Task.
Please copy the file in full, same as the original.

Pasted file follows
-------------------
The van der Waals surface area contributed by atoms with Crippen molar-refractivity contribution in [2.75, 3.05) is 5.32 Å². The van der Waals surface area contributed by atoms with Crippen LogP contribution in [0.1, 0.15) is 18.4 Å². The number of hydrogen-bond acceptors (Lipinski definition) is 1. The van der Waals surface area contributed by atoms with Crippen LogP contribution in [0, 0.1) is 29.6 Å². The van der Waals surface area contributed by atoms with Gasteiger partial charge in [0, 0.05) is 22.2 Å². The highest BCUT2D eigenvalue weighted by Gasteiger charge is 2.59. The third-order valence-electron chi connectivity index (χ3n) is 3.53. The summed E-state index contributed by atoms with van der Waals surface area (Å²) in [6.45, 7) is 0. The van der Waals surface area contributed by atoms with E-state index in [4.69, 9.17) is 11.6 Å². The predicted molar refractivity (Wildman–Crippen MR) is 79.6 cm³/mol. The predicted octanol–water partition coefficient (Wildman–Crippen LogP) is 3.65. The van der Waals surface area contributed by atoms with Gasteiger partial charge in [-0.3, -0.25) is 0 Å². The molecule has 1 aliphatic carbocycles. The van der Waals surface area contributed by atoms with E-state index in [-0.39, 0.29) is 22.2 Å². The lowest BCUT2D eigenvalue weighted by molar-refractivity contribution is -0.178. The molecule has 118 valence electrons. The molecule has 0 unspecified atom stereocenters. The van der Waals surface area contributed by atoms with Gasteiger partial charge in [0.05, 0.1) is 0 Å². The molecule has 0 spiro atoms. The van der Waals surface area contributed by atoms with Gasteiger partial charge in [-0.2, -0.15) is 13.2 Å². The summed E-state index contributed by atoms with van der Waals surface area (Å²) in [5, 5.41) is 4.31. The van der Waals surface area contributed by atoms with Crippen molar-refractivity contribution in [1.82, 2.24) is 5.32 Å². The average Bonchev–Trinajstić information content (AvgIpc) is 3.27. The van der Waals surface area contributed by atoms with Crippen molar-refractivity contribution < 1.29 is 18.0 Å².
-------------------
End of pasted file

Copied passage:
The van der Waals surface area contributed by atoms with Crippen molar-refractivity contribution in [2.75, 3.05) is 5.32 Å². The van der Waals surface area contributed by atoms with Crippen LogP contribution in [0.1, 0.15) is 18.4 Å². The number of hydrogen-bond acceptors (Lipinski definition) is 1. The van der Waals surface area contributed by atoms with Crippen LogP contribution in [0, 0.1) is 29.6 Å². The van der Waals surface area contributed by atoms with Gasteiger partial charge in [0, 0.05) is 22.2 Å². The highest BCUT2D eigenvalue weighted by Gasteiger charge is 2.59. The third-order valence-electron chi connectivity index (χ3n) is 3.53. The summed E-state index contributed by atoms with van der Waals surface area (Å²) in [6.45, 7) is 0. The van der Waals surface area contributed by atoms with E-state index in [4.69, 9.17) is 11.6 Å². The predicted molar refractivity (Wildman–Crippen MR) is 79.6 cm³/mol. The predicted octanol–water partition coefficient (Wildman–Crippen LogP) is 3.65. The van der Waals surface area contributed by atoms with Gasteiger partial charge in [-0.3, -0.25) is 0 Å². The molecule has 1 aliphatic carbocycles. The van der Waals surface area contributed by atoms with E-state index in [-0.39, 0.29) is 22.2 Å². The lowest BCUT2D eigenvalue weighted by molar-refractivity contribution is -0.178. The molecule has 118 valence electrons. The molecule has 0 unspecified atom stereocenters. The van der Waals surface area contributed by atoms with Gasteiger partial charge in [0.05, 0.1) is 0 Å². The molecule has 0 spiro atoms. The van der Waals surface area contributed by atoms with Gasteiger partial charge in [-0.2, -0.15) is 13.2 Å². The summed E-state index contributed by atoms with van der Waals surface area (Å²) in [5, 5.41) is 4.31. The van der Waals surface area contributed by atoms with Crippen molar-refractivity contribution in [1.82, 2.24) is 5.32 Å². The average Bonchev–Trinajstić information content (AvgIpc) is 3.27. The van der Waals surface area contributed by atoms with Crippen molar-refractivity contribution < 1.29 is 18.0 Å².